Category: Brain Research

Pavlov’s Tween: Why Adolescence is the Perfect Time to do Brain Training

New research published in Nature Communications has found that adolescents’ brains react more responsively to receiving rewards. (If you’re curious, the World Health Organization defines adolescence as the period between the ages of 10 and 19.)

Although this strong reward system can lead to risky behavior, it can also be used to make learning easier. It’s something that we at LearningRx have been putting to work in our personal brain training programs for decades. Read more here:

https://media.learningrx.com/pavlovs-tween-why-adolescence-is-the-perfect-time-to-do-brain-training/

Can Allergies Help Your Memory? Researchers think so.

When has having allergies ever been a good thing? Maybe the time has come! When researchers in Austria exposed mice to grass pollen to induce an allergic reaction, they found that the reaction stimulated the growth of new neurons. It appears as though allergic reactions suppress the decline of creating new memories, which happens with aging.

 

 

Read more: http://www.learningrx.org/allergies-may-actually-help-memory/

Scientists studied Sting’s brain—and here’s what they found

Earlier this year, 16-time Grammy Award-winner Sting was in Montreal for a concert. While he was there, he agreed to have his brain scanned by researchers who wanted to understand how he relates and classifies music.

To the average listener, certain songs might seem like they have nothing in common. But when Sting listened to two seemingly unrelated songs (like the Beatles’ “Girl” and Piazzola’s “Libertango”), brain scans unveiled the connections that Sting was able to hear, such as tempo, melodic motifs and what key the songs are in.

A paper about the research was published in “Neurocase.”

To read more about the fascinating study, click here.

 

 

About LearningRx
LearningRx, headquartered in Colorado Springs, Colorado, is the largest one-on-one brain training organization in the world. With 80 Centers in the U.S., and locations in 40 countries around the globe, LearningRx has helped more than 95,000 individuals and families sharpen their cognitive skills to help them think faster, learn easier, and perform better. Their on-site programs partner every client with a personal brain trainer to keep clients engaged, accountable, and on-task—a key advantage over online-only brain exercises. Their pioneering methods have been used in clinical settings for 35 years and have been verified as beneficial in peer-reviewed research papers and journals. To learn more about LearningRx research results, programs, and their 9.6 out of 10 client satisfaction rating visit http://www.learningrx.com/. To read testimonials from real clients visit www.learningrx-reviews.com.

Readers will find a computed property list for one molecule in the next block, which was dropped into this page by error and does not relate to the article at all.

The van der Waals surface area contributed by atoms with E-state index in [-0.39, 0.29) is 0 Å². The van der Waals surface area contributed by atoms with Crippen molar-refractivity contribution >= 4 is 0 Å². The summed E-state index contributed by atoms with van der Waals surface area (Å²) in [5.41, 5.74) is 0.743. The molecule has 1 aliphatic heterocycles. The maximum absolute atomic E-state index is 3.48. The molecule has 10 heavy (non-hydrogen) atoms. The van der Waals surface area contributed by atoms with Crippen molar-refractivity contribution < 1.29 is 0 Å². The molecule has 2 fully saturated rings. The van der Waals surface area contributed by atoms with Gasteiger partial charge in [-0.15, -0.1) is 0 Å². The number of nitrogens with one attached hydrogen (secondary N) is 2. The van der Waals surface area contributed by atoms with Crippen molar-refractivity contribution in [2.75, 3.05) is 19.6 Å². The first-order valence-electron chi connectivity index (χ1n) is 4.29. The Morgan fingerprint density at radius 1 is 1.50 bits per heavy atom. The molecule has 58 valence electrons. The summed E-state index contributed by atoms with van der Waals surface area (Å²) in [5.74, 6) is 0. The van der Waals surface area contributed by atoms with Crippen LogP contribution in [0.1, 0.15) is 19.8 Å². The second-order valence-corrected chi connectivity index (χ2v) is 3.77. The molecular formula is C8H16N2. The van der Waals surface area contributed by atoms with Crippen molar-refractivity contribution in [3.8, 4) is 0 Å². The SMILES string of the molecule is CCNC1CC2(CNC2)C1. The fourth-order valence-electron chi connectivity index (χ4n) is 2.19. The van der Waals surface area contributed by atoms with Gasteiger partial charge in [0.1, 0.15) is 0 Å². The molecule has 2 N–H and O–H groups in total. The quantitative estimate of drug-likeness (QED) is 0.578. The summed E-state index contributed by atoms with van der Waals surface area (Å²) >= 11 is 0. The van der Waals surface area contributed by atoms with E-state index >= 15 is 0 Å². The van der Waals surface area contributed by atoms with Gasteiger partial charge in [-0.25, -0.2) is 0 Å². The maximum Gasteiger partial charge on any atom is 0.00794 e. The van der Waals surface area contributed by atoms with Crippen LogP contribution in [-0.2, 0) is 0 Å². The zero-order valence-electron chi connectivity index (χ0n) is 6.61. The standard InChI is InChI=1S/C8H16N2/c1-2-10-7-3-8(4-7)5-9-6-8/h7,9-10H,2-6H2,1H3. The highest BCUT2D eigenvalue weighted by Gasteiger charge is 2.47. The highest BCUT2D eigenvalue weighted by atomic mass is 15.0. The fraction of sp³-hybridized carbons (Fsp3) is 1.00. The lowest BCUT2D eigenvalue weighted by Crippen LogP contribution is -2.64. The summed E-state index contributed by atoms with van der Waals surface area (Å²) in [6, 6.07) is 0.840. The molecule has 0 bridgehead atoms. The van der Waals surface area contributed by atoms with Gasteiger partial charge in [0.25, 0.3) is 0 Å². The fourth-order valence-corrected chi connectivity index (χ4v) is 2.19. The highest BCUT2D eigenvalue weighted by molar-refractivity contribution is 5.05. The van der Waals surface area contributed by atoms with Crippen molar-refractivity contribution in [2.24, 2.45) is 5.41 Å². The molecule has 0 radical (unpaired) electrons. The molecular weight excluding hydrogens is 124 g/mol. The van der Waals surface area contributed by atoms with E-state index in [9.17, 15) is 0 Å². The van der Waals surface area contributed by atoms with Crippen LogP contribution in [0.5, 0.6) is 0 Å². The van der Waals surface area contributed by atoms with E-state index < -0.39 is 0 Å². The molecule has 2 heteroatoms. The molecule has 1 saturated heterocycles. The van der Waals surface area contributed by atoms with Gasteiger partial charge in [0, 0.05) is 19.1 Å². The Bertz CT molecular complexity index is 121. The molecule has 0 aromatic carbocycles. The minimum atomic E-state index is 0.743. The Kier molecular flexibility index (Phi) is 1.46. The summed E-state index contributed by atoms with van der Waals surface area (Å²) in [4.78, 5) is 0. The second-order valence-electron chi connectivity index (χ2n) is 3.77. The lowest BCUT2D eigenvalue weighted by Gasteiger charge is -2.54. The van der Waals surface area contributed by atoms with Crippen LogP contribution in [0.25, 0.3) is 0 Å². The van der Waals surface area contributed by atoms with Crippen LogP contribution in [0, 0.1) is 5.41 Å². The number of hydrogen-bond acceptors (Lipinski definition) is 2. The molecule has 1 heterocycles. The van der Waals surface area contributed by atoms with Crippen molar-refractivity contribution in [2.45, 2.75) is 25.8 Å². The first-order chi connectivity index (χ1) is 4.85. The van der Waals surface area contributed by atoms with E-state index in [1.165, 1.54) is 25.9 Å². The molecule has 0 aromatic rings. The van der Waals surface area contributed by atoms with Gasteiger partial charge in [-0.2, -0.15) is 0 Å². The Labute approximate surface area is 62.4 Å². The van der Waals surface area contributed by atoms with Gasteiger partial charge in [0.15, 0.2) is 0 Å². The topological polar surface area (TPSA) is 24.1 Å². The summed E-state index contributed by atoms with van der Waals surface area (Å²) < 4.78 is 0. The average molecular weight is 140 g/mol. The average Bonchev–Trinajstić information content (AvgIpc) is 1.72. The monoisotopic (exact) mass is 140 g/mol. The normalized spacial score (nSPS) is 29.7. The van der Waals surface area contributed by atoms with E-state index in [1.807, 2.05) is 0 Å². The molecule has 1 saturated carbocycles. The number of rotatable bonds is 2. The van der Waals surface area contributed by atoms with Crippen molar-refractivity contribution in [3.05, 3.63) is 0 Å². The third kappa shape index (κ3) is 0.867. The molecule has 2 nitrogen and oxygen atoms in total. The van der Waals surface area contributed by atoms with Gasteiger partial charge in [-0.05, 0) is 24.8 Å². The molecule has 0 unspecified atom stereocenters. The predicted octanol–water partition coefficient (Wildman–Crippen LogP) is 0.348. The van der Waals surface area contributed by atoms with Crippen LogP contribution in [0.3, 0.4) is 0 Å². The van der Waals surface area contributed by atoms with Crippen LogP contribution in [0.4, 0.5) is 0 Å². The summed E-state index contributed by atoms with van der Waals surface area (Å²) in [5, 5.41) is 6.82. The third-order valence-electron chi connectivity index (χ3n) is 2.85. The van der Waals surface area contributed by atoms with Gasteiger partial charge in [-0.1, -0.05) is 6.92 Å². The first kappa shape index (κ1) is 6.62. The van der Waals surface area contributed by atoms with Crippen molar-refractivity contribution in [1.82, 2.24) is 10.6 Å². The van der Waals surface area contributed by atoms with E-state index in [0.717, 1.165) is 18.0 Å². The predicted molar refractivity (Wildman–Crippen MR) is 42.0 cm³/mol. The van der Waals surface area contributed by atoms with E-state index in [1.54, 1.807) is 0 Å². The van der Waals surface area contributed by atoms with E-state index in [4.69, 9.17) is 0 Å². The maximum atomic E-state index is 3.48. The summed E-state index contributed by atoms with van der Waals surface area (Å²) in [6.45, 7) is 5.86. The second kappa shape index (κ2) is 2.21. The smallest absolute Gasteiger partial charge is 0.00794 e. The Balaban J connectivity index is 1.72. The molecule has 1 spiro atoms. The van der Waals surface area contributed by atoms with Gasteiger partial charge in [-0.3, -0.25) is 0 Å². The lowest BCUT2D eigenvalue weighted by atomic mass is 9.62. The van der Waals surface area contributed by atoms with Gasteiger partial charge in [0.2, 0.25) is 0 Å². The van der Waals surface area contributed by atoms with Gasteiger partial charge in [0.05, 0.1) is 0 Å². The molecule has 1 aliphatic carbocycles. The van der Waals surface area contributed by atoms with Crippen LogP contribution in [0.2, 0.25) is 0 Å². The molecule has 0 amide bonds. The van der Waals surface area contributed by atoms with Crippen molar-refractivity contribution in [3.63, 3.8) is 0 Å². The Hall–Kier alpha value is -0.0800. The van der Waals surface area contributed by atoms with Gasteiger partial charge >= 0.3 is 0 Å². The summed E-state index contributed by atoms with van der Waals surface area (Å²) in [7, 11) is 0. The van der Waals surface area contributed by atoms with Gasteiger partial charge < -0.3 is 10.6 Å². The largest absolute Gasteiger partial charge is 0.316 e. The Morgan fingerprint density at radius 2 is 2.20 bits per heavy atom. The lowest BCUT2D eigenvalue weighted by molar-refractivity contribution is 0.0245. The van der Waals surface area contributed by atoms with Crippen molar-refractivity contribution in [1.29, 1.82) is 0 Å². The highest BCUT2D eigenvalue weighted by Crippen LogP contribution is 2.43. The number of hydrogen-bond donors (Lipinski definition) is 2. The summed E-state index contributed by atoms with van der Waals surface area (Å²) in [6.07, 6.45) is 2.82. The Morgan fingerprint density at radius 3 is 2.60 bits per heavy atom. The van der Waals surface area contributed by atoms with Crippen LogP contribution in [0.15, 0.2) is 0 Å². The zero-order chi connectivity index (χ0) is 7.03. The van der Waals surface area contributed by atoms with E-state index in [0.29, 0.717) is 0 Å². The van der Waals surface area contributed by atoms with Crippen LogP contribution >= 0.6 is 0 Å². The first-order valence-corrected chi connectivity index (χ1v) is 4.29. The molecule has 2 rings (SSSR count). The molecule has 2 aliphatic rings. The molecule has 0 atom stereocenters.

How Facebook Could Be Working Hand-in-Hand With Your Own Brain Chemistry

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Social networksDid you know:

864 million people use Facebook on a daily basis? Or that the time spent on Facebook per user per day is more than twenty minutes?

What’s very interesting is that much of the success of Facebook can be attributed to brain chemistry.  The way Facebook is set up triggers the release of dopamine, a brain chemical that is linked to pleasurable feelings of reward, and also oxytocin, the “love hormone” that helps us feel close to people we care about.

One of the things about Facebook that releases the feel-good chemical dopamine in our brains is simply looking at pictures of attractive people.  And because these people are usually folks that we know and care about, it can also increase the release of oxytocin.

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